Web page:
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Beowulf
XXIX.

by Anon. Author of Beowulf

Beowulf spake, the bairn of Ecgtheow:--
"'Tis known and unhidden, Hygelac Lord,
to many men, that meeting of ours,
struggle grim between Grendel and me,
which we fought on the field where full too many
sorrows he wrought for the Scylding-Victors,
evils unending. These all I avenged.
No boast can be from breed of Grendel,
any on earth, for that uproar at dawn,
from the longest-lived of the loathsome race
in fleshly fold! -- But first I went
Hrothgar to greet in the hall of gifts,
where Healfdene's kinsman high-renowned,
soon as my purpose was plain to him,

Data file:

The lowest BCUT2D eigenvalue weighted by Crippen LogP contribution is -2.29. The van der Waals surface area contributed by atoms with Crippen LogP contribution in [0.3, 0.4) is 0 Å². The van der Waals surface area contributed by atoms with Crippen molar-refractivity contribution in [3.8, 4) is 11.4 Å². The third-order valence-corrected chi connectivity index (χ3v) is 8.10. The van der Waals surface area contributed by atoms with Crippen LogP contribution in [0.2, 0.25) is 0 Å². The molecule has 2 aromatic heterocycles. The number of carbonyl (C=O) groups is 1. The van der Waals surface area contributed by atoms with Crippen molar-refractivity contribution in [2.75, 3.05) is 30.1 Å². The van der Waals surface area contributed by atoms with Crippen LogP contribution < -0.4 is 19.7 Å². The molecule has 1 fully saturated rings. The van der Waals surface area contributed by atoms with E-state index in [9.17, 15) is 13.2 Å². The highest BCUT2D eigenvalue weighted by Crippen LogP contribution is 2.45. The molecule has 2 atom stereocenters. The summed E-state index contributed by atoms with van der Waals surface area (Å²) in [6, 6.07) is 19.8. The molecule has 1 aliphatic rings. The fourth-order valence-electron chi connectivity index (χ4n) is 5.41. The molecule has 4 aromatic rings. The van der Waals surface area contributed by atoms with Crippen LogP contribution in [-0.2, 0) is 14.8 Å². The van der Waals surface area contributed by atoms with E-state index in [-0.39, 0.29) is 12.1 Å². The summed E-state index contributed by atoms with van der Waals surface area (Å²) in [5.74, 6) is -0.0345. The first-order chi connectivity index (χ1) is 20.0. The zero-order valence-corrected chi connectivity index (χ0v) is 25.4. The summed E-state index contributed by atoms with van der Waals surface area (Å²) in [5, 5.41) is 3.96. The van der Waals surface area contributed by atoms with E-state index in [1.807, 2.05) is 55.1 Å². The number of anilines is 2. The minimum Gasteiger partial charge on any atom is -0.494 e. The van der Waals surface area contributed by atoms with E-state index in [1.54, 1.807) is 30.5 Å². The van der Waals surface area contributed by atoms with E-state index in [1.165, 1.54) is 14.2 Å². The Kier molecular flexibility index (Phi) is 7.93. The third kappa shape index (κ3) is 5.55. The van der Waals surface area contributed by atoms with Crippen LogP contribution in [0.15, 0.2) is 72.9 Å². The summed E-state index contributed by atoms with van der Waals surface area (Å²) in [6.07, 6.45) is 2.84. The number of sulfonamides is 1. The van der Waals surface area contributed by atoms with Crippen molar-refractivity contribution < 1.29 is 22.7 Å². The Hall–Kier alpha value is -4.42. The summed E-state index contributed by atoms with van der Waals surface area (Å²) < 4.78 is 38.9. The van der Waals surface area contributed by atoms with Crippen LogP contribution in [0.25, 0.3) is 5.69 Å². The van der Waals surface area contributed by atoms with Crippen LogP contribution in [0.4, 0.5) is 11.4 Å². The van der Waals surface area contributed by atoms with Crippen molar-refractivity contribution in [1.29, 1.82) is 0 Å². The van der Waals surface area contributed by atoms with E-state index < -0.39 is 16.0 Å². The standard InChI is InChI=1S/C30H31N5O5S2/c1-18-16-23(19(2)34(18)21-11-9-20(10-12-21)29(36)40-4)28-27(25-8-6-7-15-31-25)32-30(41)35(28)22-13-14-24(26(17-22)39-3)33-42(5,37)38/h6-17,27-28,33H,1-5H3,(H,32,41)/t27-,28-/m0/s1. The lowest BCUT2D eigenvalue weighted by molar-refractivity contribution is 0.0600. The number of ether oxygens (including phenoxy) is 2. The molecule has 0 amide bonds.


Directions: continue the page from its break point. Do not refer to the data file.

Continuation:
assigned me a seat by his son and heir.
The liegemen were lusty; my life-days never
such merry men over mead in hall
have I heard under heaven! The high-born queen,
people's peace-bringer, passed through the hall,
cheered the young clansmen, clasps of gold,
ere she sought her seat, to sundry gave.
Oft to the heroes Hrothgar's daughter,
to earls in turn, the ale-cup tendered, --
she whom I heard these hall-companions
Freawaru name, when fretted gold
she proffered the warriors. Promised is she,
gold-decked maid, to the glad son of Froda.
Sage this seems to the Scylding's-friend,
kingdom's-keeper: he counts it wise
the woman to wed so and ward off feud,
store of slaughter. But seldom ever
when men are slain, does the murder-spear sink
but briefest while, though the bride be fair! 
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